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How to Conduct the Perfect Mound Visit

Know the Point of the Meeting
Master Your Body Language
Time Your Visits Carefully
Never Disrespect an Umpire
The Words You Say Matter
The Weirdest Mound Visit

Master Your Body Language

Master Your Body Language

How fast you walk to the mound makes a difference.  Body language speaks volumes to your players. In the course of communicating, body language makes up over half of the equation at 55%, tone comes in next at 38% and only 7% of what is communicated is words.  Think about the body language that you possess before you take a mound visit and the tone at which you yell for “Time!” before walking out.  Think about the expression you have on your face while walking towards the pitcher, it all matters.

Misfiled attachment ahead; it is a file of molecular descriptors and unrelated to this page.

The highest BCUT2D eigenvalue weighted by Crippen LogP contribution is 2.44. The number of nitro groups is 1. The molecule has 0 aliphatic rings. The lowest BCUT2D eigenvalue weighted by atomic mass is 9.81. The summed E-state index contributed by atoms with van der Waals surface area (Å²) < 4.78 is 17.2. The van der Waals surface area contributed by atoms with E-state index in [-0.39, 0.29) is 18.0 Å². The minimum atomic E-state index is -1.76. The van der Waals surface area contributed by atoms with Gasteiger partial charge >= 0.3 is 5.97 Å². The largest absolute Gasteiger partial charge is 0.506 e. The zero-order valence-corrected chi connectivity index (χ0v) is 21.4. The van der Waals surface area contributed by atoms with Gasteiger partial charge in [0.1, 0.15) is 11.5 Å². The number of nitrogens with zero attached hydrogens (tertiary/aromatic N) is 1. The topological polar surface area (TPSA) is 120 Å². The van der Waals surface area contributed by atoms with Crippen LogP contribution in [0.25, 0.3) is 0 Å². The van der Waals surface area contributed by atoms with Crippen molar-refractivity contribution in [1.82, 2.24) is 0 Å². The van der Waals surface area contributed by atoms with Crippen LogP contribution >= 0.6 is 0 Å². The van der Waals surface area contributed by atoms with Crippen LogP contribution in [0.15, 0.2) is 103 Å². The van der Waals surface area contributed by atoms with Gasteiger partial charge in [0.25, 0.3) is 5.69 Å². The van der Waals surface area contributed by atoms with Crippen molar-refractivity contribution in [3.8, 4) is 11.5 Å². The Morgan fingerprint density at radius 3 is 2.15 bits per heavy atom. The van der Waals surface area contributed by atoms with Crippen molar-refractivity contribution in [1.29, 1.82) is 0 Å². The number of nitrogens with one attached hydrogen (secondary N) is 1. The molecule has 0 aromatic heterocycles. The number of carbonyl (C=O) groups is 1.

Another tool to be used with mound visit is a signal to the bullpen.  If a pitching coach chooses to take his time and becomes more deliberate in the steps he takes, this can let the bullpen know to speed up and that help is needed sooner rather than later.  On the other hand, if a pitching coach pops out with some energy and uses a slight jog until about halfway to the mound, where he then walks the rest of the way, this lets the bullpen know that it’s just a quick game plan reminder or mechanical adjustment and they can prepare without rushing.

The way you walk to the mound already sets a frame to the situation and reason for the meeting. Make sure the way you present yourself allows the athlete to feel safe and a place he can relax, breathe, and be honest with you. If you are rushed and panicked, then you only present the athlete with the option of being rushed and panicked as well. The speed at which you walk will speak loudly to the confidence of the entire team.